Ambient crowds are the new distributed computing platform. Smart mobs are fashioning new architectures for social networking. Armed with cell phones and mobile gaming devices, they are the new business model for location-based services. Seditious crowds are creating havoc in urban theaters of war and at global economic forums. Crowds of shoppers, endowed with smart chip credit cards and RFID tagged merchandise are trailed by long-lasting data shadows that follow them ubiquitously. Embedded in urban infrastructure and in the very products we consume, new technologies are emerging to enable cities to think about—and process—the people that pulse through them, with a burgeoning code-space being developed to capture the actions and interactions of individuals within large dynamic crowds.
This presentation will focus on our recent research work in developing models of crowd behavior and their application to theory-building and scenario evaluation in the contexts just described. We have developed a reusable modeling platform for constructing large simulations of individual and collective behavior in dense urban environments.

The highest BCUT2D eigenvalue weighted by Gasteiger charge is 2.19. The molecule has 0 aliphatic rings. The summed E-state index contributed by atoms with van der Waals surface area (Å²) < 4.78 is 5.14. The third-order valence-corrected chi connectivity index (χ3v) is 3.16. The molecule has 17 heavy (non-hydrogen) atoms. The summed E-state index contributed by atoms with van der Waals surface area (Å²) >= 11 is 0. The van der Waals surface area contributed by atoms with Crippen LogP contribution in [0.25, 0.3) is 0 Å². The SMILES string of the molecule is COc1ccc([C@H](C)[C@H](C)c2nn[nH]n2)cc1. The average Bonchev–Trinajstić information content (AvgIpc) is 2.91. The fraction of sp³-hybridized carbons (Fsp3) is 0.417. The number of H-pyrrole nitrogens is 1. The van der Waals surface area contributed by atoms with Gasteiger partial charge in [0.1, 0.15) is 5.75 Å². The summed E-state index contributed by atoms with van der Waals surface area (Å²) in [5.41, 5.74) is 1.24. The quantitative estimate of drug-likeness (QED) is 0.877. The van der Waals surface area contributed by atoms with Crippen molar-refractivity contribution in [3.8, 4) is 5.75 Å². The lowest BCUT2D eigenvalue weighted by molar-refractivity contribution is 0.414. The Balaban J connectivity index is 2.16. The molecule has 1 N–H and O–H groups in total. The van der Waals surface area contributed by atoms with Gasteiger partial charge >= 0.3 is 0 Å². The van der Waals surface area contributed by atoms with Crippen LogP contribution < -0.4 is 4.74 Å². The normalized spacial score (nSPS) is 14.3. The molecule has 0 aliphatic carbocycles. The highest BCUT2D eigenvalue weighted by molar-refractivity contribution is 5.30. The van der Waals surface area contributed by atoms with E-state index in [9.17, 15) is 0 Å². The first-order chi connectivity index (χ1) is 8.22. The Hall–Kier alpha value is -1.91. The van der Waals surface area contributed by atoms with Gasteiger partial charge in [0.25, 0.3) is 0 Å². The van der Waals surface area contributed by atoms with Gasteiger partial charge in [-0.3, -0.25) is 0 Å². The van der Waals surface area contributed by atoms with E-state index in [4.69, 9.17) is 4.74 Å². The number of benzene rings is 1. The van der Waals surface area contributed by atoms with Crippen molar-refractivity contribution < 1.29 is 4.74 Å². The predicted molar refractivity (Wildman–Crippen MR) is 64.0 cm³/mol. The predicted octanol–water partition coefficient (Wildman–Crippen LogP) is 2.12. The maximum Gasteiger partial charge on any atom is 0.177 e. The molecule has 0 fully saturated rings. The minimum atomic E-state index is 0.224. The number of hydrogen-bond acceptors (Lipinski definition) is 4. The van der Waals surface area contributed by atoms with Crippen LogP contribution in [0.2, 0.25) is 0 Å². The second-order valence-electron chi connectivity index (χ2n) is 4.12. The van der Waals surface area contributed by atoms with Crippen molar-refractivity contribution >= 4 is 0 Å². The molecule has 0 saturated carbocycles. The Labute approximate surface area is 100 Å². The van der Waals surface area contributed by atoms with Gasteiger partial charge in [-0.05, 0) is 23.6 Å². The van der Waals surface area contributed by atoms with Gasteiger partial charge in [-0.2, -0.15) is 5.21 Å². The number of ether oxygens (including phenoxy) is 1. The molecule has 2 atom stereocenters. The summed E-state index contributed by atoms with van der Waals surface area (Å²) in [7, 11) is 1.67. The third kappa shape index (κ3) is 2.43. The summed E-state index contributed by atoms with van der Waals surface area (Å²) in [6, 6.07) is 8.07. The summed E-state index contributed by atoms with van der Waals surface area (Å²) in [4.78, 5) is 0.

The simulations are developed with individual agents, equipped with geospatial AI that allows them to perceive and react to their evolving surroundings with an incredible level of behavioral realism. These agents are also capable of social and antisocial interactions. The simulation architecture is coupled to Geographic Information Systems, allowing for a suite of geospatial analytics and data-mining to be performed, across a wide array of scenarios. Moreover, the models have been developed as realistic 4D immersive environments with unprecedented levels of graphical realism.
Dr. Paul M. Torrens is an Assistant Professor in the School of Geographical Sciences at Arizona State University. He is also Director of Geosimulation Labs, a R&D consulting company specializing in geospatial technology development and analysis. His work focuses on Geographic Information Science and development of geosimulation and geocomputation tools, applied modeling of complex urban systems, and in new emerging cyberspaces. His research has garnered a National Science Foundation Career Award, and has been funded by nearly $3 million in grants from the Science Foundation Arizona, Herberger Foundation, NSF, and Alias Research.